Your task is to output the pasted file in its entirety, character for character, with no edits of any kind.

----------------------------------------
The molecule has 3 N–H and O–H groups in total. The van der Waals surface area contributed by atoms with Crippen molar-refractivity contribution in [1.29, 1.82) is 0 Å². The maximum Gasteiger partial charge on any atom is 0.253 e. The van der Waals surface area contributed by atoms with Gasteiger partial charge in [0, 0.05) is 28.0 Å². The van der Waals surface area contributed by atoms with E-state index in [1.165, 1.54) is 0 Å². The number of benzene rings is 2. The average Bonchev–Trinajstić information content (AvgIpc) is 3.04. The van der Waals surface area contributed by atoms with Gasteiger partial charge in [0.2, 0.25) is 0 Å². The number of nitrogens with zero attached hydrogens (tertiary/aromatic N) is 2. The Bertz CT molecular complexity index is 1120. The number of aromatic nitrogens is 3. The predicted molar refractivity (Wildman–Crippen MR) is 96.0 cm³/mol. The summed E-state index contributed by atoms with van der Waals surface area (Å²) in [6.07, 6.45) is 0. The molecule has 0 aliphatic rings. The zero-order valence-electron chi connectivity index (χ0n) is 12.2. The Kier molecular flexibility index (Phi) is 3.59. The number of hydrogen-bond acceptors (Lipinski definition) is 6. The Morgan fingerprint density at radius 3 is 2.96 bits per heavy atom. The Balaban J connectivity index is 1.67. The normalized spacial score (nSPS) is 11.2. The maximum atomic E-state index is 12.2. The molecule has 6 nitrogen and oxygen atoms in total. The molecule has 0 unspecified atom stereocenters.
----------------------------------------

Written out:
The molecule has 3 N–H and O–H groups in total. The van der Waals surface area contributed by atoms with Crippen molar-refractivity contribution in [1.29, 1.82) is 0 Å². The maximum Gasteiger partial charge on any atom is 0.253 e. The van der Waals surface area contributed by atoms with Gasteiger partial charge in [0, 0.05) is 28.0 Å². The van der Waals surface area contributed by atoms with E-state index in [1.165, 1.54) is 0 Å². The number of benzene rings is 2. The average Bonchev–Trinajstić information content (AvgIpc) is 3.04. The van der Waals surface area contributed by atoms with Gasteiger partial charge in [0.2, 0.25) is 0 Å². The number of nitrogens with zero attached hydrogens (tertiary/aromatic N) is 2. The Bertz CT molecular complexity index is 1120. The number of aromatic nitrogens is 3. The predicted molar refractivity (Wildman–Crippen MR) is 96.0 cm³/mol. The summed E-state index contributed by atoms with van der Waals surface area (Å²) in [6.07, 6.45) is 0. The molecule has 0 aliphatic rings. The zero-order valence-electron chi connectivity index (χ0n) is 12.2. The Kier molecular flexibility index (Phi) is 3.59. The number of hydrogen-bond acceptors (Lipinski definition) is 6. The Morgan fingerprint density at radius 3 is 2.96 bits per heavy atom. The Balaban J connectivity index is 1.67. The normalized spacial score (nSPS) is 11.2. The maximum atomic E-state index is 12.2. The molecule has 6 nitrogen and oxygen atoms in total. The molecule has 0 unspecified atom stereocenters.